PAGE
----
Al Fazl, 18 April 1921
The dress code of our missionaries
Addressing Sheikh Abdur Rahman Misri Sahib (Headmaster of Madrasa-e-Ahmadiyya), Hazrat Khalifatul Masih II[ra] said:
We should instill in our students the spirit of making the greatest of sacrifices for the sake of religion and they should not care about the worldly honours.
[Huzoorra] further said:
It is permissible for our missionaries to wear the outfits of whichever country [they are in] because Islam is for the whole world. Therefore, the dress of every the place [of the world] is the dress of Islam. If they dress humbly, as the sufis used to dress, they can do significantly better work.
[Hazrat Khalifatul Masih IIra] said:
Right now we need a lot of such people who can serve the religion by living a simple life on minimum expenses and they should also themselves provide for their expenditures.
A role model of sacrifice for Ahmadi youth
In this regard, [Huzoorra] mentioned Mian Karam Din Sahib, a former student of Madrasa-e-Ahmadiyya. This young man is around 19 years old. Regarding the sacrifice he made, [Hazrat Khalifatul Masih IIra] said:
“He has set a great example for our youth and he is an Ahmadi hero for our students. His marriage was about to take place when he went to Bombay [now Mumbai] without informing his family and thinking that I would stop him, he did not even ask me (but this was a mistake because it is necessary to ask the Imam). He did not worry about the expenses and did not even meet the people of Jamaat there and kept looking for a job. Here, the family wondered where he had gone. He finally got a job on a ship and reached London through it. Master Abdul Rahim Sahib was surprised to see him and asked him, ‘Where are you coming from?’ We do not know for certain as to how much he had to suffer during his entire journey, but it is a great sacrifice indeed. He now serves the missionaries, gives azan [call to prayer] five times in the mosque and does all the work for free. He is not ashamed to perform any kind of work. He has got the peddler’s license. Moreover, he is learning the work of making [chain] rings. He wrote to me that he would go to Japan after a while because none of our missionaries had gone there yet.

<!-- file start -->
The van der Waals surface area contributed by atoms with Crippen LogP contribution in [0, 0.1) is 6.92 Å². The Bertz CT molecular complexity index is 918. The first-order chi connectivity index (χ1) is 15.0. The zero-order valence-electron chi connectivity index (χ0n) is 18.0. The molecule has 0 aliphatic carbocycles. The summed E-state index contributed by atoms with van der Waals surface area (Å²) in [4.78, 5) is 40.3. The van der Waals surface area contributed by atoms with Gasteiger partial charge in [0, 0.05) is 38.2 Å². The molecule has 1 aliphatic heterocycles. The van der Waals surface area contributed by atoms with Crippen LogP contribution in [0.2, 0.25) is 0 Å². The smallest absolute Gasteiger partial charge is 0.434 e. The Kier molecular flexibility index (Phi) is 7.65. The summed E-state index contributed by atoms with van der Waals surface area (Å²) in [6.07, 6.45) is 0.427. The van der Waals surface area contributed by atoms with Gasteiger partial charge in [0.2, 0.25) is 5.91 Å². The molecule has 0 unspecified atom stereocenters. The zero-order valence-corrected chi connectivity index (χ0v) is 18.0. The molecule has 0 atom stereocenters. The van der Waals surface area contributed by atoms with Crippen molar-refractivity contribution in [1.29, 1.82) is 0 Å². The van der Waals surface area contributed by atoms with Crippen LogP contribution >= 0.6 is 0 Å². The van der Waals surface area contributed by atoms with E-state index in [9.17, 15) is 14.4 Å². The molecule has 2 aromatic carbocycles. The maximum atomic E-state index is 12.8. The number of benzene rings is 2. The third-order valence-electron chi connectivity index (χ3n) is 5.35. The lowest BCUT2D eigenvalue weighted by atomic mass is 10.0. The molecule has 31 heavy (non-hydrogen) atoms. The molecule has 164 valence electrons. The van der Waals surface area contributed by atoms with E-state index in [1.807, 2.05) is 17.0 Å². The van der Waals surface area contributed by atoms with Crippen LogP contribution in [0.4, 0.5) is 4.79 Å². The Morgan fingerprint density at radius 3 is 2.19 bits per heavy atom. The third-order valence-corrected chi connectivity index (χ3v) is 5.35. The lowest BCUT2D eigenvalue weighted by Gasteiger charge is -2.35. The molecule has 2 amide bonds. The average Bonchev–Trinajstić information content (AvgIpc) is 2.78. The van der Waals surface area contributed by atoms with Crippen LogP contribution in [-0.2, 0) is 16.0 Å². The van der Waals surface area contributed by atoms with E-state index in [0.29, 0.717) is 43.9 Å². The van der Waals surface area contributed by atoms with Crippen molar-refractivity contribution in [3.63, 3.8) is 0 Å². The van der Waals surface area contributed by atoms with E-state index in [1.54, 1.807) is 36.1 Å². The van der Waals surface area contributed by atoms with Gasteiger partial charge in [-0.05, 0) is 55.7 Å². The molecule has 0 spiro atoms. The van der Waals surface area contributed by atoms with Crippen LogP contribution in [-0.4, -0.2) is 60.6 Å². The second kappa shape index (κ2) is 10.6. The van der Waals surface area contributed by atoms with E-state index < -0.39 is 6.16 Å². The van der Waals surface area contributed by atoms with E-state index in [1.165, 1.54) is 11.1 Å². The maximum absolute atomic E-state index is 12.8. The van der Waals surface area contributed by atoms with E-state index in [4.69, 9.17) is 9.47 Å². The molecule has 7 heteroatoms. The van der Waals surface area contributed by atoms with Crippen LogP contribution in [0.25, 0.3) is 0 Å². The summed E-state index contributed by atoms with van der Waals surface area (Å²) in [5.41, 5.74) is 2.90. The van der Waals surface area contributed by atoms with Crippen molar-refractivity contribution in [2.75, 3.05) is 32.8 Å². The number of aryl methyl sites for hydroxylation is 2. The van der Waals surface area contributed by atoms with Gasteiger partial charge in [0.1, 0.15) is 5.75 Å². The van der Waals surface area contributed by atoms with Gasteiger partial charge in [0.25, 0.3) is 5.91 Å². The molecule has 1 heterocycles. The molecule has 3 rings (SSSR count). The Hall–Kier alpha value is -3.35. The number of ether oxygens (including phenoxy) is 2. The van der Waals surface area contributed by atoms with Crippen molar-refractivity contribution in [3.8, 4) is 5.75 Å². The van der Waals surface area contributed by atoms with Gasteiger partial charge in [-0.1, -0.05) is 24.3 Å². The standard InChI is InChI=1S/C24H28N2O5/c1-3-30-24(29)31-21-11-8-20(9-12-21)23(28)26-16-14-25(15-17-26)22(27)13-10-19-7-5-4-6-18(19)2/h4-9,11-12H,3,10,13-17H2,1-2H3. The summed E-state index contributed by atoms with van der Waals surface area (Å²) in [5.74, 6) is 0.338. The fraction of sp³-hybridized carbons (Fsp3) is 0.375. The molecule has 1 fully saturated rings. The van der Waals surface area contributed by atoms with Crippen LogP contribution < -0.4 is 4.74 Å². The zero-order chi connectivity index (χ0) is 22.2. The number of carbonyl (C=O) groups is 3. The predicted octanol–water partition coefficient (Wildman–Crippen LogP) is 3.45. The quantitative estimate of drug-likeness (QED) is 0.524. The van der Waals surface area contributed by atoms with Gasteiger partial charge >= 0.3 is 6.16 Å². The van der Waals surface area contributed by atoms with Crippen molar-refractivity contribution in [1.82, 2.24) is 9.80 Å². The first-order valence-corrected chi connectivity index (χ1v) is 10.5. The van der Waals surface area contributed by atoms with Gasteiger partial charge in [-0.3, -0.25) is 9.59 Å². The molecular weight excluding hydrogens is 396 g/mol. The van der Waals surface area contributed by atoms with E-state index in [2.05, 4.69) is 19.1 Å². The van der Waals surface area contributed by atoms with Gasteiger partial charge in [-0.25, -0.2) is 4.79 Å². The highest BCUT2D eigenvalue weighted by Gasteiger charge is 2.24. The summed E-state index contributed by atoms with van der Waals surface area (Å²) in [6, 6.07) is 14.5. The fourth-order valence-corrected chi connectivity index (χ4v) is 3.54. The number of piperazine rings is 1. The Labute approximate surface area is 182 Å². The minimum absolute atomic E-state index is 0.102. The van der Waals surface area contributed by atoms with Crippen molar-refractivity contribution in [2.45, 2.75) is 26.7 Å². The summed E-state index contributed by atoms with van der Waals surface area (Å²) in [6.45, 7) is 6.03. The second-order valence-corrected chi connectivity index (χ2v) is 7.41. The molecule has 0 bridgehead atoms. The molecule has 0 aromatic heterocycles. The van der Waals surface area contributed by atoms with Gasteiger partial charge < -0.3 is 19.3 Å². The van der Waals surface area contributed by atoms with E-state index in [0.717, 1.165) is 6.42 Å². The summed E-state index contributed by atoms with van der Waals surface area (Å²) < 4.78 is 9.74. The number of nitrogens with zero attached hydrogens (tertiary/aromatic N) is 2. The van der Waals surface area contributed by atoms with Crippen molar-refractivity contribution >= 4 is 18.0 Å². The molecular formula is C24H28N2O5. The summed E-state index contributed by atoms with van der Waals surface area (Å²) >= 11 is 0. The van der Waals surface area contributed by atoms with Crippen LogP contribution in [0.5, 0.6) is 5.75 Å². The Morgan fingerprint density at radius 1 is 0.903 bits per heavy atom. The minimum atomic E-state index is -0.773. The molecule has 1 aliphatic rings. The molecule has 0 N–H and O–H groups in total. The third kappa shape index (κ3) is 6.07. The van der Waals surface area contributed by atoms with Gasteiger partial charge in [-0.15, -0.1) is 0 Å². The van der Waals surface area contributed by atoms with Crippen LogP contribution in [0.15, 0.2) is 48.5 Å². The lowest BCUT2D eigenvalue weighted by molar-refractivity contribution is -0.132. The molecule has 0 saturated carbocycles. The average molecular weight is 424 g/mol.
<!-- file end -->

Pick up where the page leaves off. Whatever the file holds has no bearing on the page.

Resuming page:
“As he gives the call to prayer aloud, a woman came running saying that it was against the law to make such noise. He said, ‘I do not make any noise.’ She said, ‘The noise you make five times [a day] would lead to your imprisonment.’ He said, ‘I call people to One God through it and if I am imprisoned [for this], I will give azan there as well.’
“Once on the train, an Englishman laughed at his beard and also engaged others to see it. He said, ‘I am not a woman, why should I get my beard shaved?’ The Englishman became the laughing stock because of this [answer] and the women started to laugh at him. The Englishman got angry and said, ‘I will hit you.’ He said, ‘[I know] you cannot hit me, don’t you know that I am Indian!’”
(Translated by Al Hakam from the original Urdu in the 18 April 1921 issue of Al Fazl)